Key-based Incremental Replication

Daton uses this replication method to replicate new or updated data from a source.

In this section we will discuss:

What is Key-based Incremental Replication

Key-based incremental replication is a method for replicating data in Daton.

In this technique, only the data that has been updated since the last replication in Daton is copied to the destination system. The replication is based on unique identifiers, such as primary keys, which are used to identify the rows of data that have been modified or added since the previous replication.

By only transferring the changed data, key-based incremental replication reduces the amount of network bandwidth and processing power required for replication, making it faster and more efficient than full data replication. It is particularly useful in scenarios where the source database contains a large amount of data and only a small portion of the data changes frequently.

How does Key-based Incremental Replication work in Daton

When utilizing Key-based Incremental Replication, Daton employs a Replication Key column in the source table to identify any updated or new data requiring replication.

To replicate a table using Key-based Incremental Replication, Daton performs the following actions:

  1. During a replication job, Daton stores the 'highest value' found in the Replication Key column of a table.

  2. In the next replication job, Daton compares the 'saved value' from the previous job to the 'Replication Key column value' in the source.

  3. All rows in the table with a Replication Key greater than or equal to the stored value are replicated.

  4. Daton saves the 'new maximum value' from the table’s Replication Key column.

  5. Repeats the process.

Following is an example using SQL query:

SELECT replication_key_column,
  FROM schema.table
 WHERE replication_key_column >= 'last_saved_maximum_value'

When do we use Key-based Incremental Replication in Daton

Key-based Incremental Replication is an efficient alternative for replicating data when Log-based Replication is not supported in certain integration. This method is suitable if a table has a modification timestamp column that updates when the record changes and if records are not hard deleted from the source table.

For SaaS integrations, Daton uses Key-based Incremental Replication whenever possible, and the Replication Method and Replication Key(s) used by specific tables can be found in the Schema section of the integration's documentation.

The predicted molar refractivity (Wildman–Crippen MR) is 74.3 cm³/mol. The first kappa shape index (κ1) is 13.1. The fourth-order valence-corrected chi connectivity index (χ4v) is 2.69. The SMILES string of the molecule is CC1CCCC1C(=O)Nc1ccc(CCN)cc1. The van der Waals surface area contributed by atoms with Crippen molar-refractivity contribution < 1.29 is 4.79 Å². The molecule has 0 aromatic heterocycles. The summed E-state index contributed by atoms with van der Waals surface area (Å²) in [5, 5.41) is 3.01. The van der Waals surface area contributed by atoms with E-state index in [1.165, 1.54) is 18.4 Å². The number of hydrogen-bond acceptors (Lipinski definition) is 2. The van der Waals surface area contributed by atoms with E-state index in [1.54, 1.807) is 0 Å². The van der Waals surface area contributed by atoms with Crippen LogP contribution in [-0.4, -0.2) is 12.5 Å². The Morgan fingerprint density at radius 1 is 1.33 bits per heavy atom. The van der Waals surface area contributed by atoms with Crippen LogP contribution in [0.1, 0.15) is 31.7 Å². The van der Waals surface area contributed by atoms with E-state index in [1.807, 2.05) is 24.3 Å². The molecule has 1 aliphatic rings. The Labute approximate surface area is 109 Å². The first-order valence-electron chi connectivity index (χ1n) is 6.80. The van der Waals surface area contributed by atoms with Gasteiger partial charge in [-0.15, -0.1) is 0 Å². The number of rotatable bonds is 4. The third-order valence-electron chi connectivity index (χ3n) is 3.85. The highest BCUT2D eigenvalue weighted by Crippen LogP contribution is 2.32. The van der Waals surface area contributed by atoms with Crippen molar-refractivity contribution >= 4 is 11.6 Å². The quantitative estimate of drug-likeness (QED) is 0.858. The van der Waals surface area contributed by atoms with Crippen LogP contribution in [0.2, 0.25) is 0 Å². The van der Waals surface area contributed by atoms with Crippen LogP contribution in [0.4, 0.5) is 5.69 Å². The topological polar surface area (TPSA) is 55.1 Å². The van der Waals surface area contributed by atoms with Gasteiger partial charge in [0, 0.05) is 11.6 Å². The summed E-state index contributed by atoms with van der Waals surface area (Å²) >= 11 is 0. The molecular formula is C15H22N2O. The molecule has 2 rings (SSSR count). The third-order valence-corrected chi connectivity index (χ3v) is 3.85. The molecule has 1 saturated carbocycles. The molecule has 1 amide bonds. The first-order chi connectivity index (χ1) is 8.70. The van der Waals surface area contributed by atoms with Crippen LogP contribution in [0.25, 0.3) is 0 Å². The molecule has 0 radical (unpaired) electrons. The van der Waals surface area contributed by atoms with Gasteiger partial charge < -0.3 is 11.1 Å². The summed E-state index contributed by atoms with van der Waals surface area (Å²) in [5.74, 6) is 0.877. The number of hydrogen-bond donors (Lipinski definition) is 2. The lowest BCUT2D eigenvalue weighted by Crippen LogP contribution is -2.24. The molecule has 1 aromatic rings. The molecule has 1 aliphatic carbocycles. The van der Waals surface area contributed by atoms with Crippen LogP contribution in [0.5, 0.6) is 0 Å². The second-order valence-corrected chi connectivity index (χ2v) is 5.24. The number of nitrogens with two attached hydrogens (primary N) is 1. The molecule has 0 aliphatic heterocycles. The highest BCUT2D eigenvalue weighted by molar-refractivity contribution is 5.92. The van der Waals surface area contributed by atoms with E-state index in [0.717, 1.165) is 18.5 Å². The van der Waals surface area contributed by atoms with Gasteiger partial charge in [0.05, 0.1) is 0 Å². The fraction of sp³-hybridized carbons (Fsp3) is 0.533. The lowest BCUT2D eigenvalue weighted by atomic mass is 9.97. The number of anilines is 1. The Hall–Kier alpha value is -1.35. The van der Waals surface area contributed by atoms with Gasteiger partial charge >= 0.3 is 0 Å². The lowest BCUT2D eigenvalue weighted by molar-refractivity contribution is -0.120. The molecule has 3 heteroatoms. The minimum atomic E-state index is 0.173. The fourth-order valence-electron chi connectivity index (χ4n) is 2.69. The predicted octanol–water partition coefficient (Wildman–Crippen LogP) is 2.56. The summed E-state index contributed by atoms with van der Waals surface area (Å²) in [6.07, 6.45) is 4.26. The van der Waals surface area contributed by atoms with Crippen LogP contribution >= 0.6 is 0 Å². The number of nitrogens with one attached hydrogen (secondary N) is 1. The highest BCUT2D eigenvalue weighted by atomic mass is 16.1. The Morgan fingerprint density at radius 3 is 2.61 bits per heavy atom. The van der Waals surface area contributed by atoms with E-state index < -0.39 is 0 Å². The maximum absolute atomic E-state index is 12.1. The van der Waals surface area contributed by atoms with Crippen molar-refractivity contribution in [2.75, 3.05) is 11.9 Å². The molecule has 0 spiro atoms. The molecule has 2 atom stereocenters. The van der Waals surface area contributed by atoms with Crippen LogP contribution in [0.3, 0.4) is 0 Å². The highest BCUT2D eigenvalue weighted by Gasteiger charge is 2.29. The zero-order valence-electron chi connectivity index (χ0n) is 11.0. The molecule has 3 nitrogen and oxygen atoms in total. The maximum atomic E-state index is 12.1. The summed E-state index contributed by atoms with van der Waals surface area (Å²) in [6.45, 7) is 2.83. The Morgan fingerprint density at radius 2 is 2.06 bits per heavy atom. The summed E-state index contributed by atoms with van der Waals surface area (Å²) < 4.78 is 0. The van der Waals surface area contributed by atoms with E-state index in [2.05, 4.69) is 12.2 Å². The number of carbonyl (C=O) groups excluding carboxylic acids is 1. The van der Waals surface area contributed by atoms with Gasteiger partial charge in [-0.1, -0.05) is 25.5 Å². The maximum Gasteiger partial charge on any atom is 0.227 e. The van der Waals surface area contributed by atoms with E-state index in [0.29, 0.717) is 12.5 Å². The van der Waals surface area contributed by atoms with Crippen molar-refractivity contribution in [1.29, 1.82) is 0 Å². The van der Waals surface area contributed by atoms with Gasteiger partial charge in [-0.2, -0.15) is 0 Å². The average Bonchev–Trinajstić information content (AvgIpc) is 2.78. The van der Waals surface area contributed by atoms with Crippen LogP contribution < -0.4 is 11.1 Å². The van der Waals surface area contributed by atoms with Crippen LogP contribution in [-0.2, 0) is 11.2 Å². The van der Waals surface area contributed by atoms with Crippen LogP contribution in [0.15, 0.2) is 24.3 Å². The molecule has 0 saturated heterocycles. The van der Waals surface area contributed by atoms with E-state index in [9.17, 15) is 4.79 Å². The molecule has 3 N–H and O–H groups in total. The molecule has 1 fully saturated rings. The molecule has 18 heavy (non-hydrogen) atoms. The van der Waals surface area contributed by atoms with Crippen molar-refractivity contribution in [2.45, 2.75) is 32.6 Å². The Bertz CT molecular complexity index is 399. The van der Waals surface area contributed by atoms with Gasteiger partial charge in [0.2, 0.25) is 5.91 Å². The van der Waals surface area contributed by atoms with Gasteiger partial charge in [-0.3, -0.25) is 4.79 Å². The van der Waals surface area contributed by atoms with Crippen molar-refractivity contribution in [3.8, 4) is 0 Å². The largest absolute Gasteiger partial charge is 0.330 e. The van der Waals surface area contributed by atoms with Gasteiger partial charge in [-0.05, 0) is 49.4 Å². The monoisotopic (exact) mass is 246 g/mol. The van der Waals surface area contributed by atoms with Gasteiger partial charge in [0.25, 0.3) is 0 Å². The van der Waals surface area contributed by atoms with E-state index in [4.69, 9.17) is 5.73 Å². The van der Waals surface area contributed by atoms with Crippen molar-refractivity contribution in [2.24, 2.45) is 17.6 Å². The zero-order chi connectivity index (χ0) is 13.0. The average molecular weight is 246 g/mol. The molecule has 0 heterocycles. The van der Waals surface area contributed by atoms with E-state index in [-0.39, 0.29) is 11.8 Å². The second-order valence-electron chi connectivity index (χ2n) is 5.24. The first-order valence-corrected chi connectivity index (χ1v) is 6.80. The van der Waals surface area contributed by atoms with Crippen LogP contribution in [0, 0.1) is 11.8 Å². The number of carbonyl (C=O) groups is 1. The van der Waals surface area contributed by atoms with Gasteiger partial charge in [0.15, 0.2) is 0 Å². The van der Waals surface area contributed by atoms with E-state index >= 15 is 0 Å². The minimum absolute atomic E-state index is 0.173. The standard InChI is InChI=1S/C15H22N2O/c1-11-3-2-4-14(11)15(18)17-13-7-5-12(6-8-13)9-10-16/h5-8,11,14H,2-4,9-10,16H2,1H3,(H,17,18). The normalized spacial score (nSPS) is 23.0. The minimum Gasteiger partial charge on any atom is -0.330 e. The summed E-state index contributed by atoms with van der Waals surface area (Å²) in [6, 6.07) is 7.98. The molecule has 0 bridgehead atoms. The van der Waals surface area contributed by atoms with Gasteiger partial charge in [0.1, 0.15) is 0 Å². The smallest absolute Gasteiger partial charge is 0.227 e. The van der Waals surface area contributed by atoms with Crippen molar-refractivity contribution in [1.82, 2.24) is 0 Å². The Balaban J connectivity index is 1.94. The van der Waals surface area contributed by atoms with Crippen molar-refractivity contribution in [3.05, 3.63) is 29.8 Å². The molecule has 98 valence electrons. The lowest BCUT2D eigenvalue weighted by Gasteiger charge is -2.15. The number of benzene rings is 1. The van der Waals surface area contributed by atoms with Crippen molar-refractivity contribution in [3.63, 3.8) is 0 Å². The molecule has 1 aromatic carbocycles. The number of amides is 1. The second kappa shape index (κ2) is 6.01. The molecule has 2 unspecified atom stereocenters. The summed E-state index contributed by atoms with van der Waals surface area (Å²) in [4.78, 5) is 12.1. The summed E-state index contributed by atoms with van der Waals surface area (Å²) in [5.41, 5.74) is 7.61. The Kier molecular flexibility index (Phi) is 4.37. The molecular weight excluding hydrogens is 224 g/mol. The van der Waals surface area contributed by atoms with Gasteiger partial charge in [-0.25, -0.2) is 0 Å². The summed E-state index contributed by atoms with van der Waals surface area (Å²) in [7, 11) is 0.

Limitations of Key-based Incremental Replication

  1. High update rates: Key-based incremental replication is not efficient for source systems with high update rates because it requires a constant comparison between the source and target systems to identify changes.

  2. Schema changes: If the source system undergoes schema changes, key-based incremental replication may not work correctly. For example, if a new column is added to the source system, the key-based approach may not recognize the new column and may fail to replicate data correctly.

  3. Data inconsistencies: If there are inconsistencies in the data between the source and target systems, key-based incremental replication may not work as expected. For example, if there are duplicate keys in the source system, key-based replication may not be able to determine which row to replicate.

  4. Data skew: If the data in the source system is skewed, meaning that some rows have more changes than others, key-based incremental replication may not be efficient. This is because the replication process will spend more time comparing and updating the highly changing rows.

Overcoming the Limitations of Key-based Incremental Replication

  • Using a time-based or log-based replication method for source systems with high update rates.

  • Developing a process for handling schema changes in the source system, such as automatically updating the target system schema.

  • Implementing data cleaning and normalization techniques to ensure consistency between the source and target systems.

  • Optimizing the replication process to handle data skew, such as using parallel processing or batching updates for highly changing rows.

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